But a search on Twitter shows that removing a tweet does not exactly remove it from the timeline:

This could be a case of a social media newbie - which I once was. I'll admit that I too started out not following all the do's and don'ts as I should have. Until I can get some answers I'm willing to give the person tweeting and Footnote the benefit of the doubt and mark this up as a simple mistake. I have made several attempts to contact Footnote concerning this issue but as of yet I have not received a response.

I also know it isn't easy to build community especially when tweeting as a business or an organization. I've observed that social media is about people wanting to engage with others and that is best done on a personal level. A good example is the CEO of Zappos, Tony Hsieh, who tweets under the name @zappos. Hsieh with over 1.3 million followers has excelled at engaging customers (and potential customers) so they feel they are conversing with a person and not a company's marketing division.

For those genealogy and family history fans who use Twitter (other other forms of social media like Facebook or even blogs), how do you handle people who express political or religious views? Do you follow them even if their views don't agree with yours? Do you follow a diverse group with different views? Do you only follow people with the same interest in genealogy (or scrapbooking or blogging, etc.) and if certain messages make you uncomfortable, how do you handle it? Do you "drop" them and not let them know why? And what about businesses - do you use a different standard for following them? I'm interested to hear what others have to say - I think the dialog would be very valuable.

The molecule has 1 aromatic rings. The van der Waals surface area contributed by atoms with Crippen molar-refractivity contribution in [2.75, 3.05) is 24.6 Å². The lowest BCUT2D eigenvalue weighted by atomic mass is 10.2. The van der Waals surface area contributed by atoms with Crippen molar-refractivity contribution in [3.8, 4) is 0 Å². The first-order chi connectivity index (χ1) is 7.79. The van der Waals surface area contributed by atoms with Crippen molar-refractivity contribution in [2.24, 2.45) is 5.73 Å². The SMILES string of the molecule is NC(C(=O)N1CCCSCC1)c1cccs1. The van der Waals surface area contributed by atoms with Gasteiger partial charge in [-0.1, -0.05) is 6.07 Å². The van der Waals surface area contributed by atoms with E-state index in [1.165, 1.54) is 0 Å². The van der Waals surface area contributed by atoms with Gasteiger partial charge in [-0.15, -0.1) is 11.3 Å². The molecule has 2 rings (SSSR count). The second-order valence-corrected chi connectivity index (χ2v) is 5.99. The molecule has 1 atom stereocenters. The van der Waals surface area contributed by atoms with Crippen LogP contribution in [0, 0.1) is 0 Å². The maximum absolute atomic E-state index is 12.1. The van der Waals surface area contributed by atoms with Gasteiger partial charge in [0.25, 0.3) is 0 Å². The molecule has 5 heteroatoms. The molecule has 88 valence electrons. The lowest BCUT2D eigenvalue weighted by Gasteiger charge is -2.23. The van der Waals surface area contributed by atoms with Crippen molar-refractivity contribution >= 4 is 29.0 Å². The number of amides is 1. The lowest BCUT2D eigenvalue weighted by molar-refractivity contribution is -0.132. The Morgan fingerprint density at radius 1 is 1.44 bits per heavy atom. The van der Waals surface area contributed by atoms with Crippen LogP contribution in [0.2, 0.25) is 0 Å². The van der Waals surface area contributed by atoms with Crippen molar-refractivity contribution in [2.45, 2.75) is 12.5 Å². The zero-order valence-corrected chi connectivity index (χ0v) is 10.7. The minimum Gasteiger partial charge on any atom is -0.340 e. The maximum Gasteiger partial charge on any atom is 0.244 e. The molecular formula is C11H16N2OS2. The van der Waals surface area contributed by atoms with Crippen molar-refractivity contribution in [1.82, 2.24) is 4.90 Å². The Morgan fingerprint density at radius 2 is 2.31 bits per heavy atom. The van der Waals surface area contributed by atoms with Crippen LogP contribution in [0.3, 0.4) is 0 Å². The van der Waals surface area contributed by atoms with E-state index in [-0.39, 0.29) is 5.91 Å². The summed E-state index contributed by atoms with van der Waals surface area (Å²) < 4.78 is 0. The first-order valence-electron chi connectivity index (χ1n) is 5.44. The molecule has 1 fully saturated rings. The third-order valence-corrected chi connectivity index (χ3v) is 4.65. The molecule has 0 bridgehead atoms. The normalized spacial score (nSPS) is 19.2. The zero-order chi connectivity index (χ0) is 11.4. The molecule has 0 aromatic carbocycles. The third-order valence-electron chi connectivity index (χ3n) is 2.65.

GeneRooter said...

I once followed a Twitterer who was also a company that I followed outside of Twitter. He held what I considered extreme political views and expressed them in tweets. I conversed/tweeted with this person for a while to look for common ground. Eventually he asked me to participate in overt political action which I considered inappropriate in any context (remember this summer). I did not have whatever it would take to "take on" this person and banned him. I don't know if he's still on Twitter.

Janet Hovorka said...

Social networking is making such issues tricky Thomas. I appreciate your views. I have business and personal accounts for facebook and twitter, and yet I find lots of our "customers" (read "friends") following my personal account. I think you are right--the whole point of social networking is to see the face behind the corporation. And that is blurring the line between what is corporate and what is personal. And I see the lines between my business partners, potential customers and my friends blurring too. I love seeing the personal side of the business people I follow--I tire of them quickly when they are only a corporate spokesman--I want to know the real person. I'm like you, I generally tolerate extreme views. I'm pretty guarded myself though. Sometimes I wish I could express an opinion or talk about my kids more. It's hard to be true to yourself because it's all blurred now. But that is what is so great about it--people who would normally just be professional aquaintances can become good friends.

Kathryn Doyle said...

I have made that mistake with TweetDeck and sent a tweet from the wrong account. (I've learned to double check!) And while I do tweet some political opinions with my personal Geneaphile account, I would never do so when tweeting for the California Genealogical Society. I also think it is a good idea to identify yourself if you are tweeting for an organization. The CAancestors profile includes the statement: "Tweets by Kathryn M. Doyle."